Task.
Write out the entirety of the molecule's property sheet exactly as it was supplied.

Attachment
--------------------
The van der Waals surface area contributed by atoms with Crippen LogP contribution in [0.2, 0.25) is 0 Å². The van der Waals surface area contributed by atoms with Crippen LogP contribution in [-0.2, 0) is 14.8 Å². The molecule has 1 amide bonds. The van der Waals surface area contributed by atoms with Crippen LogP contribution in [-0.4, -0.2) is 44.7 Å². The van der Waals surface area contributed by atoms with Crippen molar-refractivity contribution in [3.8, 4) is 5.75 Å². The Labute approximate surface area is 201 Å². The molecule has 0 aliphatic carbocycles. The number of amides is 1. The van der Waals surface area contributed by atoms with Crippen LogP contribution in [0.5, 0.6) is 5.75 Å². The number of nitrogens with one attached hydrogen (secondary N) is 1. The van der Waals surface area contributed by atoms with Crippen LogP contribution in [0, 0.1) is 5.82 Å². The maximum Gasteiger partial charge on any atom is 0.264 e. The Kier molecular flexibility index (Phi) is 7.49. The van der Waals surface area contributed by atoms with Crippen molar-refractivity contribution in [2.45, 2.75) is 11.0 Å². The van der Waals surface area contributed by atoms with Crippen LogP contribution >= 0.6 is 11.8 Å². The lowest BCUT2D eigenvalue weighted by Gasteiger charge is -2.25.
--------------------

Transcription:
The van der Waals surface area contributed by atoms with Crippen LogP contribution in [0.2, 0.25) is 0 Å². The van der Waals surface area contributed by atoms with Crippen LogP contribution in [-0.2, 0) is 14.8 Å². The molecule has 1 amide bonds. The van der Waals surface area contributed by atoms with Crippen LogP contribution in [-0.4, -0.2) is 44.7 Å². The van der Waals surface area contributed by atoms with Crippen molar-refractivity contribution in [3.8, 4) is 5.75 Å². The Labute approximate surface area is 201 Å². The molecule has 0 aliphatic carbocycles. The number of amides is 1. The van der Waals surface area contributed by atoms with Crippen LogP contribution in [0.5, 0.6) is 5.75 Å². The number of nitrogens with one attached hydrogen (secondary N) is 1. The van der Waals surface area contributed by atoms with Crippen LogP contribution in [0, 0.1) is 5.82 Å². The maximum Gasteiger partial charge on any atom is 0.264 e. The Kier molecular flexibility index (Phi) is 7.49. The van der Waals surface area contributed by atoms with Crippen molar-refractivity contribution in [2.45, 2.75) is 11.0 Å². The van der Waals surface area contributed by atoms with Crippen LogP contribution >= 0.6 is 11.8 Å². The lowest BCUT2D eigenvalue weighted by Gasteiger charge is -2.25.